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The Art of Things

Product Design since 1945

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The most ambitious survey of its subject ever published, The Art of Things is a monument, and a key, to the objects that surround us.

Holiday Gift Guide Selection -- The Wall Street Journal

For most of human history, the form of a useful object was determined by its maker, usually a single artisan working within a long cultural tradition. However, the Industrial Revolution saw the development of a curious new profession, that of the designer, whose job it was to decide the appearance and even the function of goods—whether typewriters or tableware—that would be manufactured by others or, increasingly, by machines. When the so-called consumer society emerged in full force after World War II, designers took center stage; some, like Charles and Ray Eames, became celebrities and icons of the new lifestyles they were helping to create.

Within the burgeoning design community, national tendencies emerged: The Germans and the Swiss, heirs to the Bauhaus, favored a modernist aesthetic in which form followed function, and the Scandinavians pioneered a warmer type of functionalism with their distinctive wooden furniture. The U.S. pursued a double strategy, in which home furnishings influenced by European modernism coexisted with frankly exuberant cars and kitchen appliances. Meanwhile, the Japanese consumer electronics companies took an early lead in the branch of industrial design that is perhaps most influential today—and is perhaps best represented by the image of Steve Jobs holding aloft an iPhone before an adoring crowd.

This splendid volume, itself a striking object, narrates the history of modern design in each of the major industrialized nations in turn. Its engaging text, written by leading historians of design, is accompanied by more than 700 vibrant color plates, illustrating both iconic designs and lesser-known but still influential creations.

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Smoke Gets in Your Eyes

Branding and Design in Cigarette Packaging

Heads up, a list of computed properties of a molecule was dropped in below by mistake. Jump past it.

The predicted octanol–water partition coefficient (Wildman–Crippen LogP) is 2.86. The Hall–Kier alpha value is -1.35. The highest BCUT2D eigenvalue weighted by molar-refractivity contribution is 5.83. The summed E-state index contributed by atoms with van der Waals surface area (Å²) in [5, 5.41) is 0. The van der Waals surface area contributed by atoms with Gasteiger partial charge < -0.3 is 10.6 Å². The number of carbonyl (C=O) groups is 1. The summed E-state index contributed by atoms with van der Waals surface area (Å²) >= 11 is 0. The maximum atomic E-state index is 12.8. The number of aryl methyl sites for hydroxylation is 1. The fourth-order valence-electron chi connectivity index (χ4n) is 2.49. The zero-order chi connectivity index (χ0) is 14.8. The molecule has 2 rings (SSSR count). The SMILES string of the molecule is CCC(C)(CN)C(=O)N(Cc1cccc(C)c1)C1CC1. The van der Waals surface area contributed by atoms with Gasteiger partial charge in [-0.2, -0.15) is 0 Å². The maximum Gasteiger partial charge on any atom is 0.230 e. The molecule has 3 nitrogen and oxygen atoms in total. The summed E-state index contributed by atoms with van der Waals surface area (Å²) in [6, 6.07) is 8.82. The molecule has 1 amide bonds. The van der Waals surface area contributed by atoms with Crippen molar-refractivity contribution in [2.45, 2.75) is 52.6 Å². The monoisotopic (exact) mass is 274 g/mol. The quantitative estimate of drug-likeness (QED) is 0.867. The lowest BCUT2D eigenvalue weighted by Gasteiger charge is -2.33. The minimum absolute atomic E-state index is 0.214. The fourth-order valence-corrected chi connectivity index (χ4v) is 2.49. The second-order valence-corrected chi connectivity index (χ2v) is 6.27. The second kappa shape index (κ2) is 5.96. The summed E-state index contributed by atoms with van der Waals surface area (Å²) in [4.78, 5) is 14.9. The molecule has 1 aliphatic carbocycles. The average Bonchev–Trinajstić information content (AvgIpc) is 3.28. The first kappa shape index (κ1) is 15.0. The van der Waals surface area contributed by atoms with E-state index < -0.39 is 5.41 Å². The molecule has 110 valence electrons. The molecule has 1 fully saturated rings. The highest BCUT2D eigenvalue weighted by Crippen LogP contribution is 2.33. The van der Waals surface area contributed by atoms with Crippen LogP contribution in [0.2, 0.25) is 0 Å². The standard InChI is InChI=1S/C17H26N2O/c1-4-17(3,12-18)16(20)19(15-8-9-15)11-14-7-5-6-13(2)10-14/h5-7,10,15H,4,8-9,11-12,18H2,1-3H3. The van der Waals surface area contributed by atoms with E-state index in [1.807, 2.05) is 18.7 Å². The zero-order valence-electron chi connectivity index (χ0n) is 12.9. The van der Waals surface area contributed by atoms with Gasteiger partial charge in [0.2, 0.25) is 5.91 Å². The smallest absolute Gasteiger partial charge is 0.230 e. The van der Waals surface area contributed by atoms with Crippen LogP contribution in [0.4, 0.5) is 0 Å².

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This volume presents more than 300 cigarette packs showing how designers have used words and pictures and eye-catching graphic design to make smoking irresistible.

For more than a hundred years, the well-heeled cigarette industry has hired some of the world's cleverest designers to make smoking appeal to as many different types of people in as many different cultures as possible. The result is compelling graphic design that employs a startling range of images, from saints to skeletons, golden bats to butterflies, tartans to top hats. This compendium of some of the best examples is an additively entertaining resource for designers, typographers, commercial artists, and branding professionals, as well as collectors.Complementing the striking images is a flavorful text that explores the changing ways that specific cigarette brands have been promoted over the years. What factors distinguish a successful brand from a flop? Who smokes Life cigarettes, and who picks up a pack of Death instead? Why did the industry market both Uptown and Downtown brands simultaneously? What makes certain symbols popular across far-flung national boundaries — Tiger cigarettes, for example, pop up from Latin America to Indonesia. And how much has the packaging contributed to the fact that cigarettes are still consumed with fervor by people all around the world, regardless of class, culture, and the well-known health risks?

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Fine Art of Wood

The Bohlen Collection

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A showcase of contemporary creations in wood by nearly 100 international artists.

With more than 130 works created during the past decade, The Fine Art of Wood celebrates a pivotal artistic breakthrough: artists working in wood now claim the same freedom of expression long enjoyed by ceramists and glass artists. These innovative new pieces, which feature strikingly handsome shapes, unusual finishes, and woods from every corner of the world, have been beautifully photographed and reproduced here in conjunction with an upcoming exhibition at the Detroit Institute of Arts

The book's intelligent introduction also breaks new ground, tracing the evolution of these works away from traditional crafts and putting them in the aesthetic context of the fine arts by persuasively linking them to such recent movements as Pop art and Minimalism. An extensive catalog section spotlights the visual pleasures of the works themselves, by artists ranging from David Ellsworth, Ron Kent, and Mark Lindquist to Rude Osolnick and Bob Stocksdale.

 

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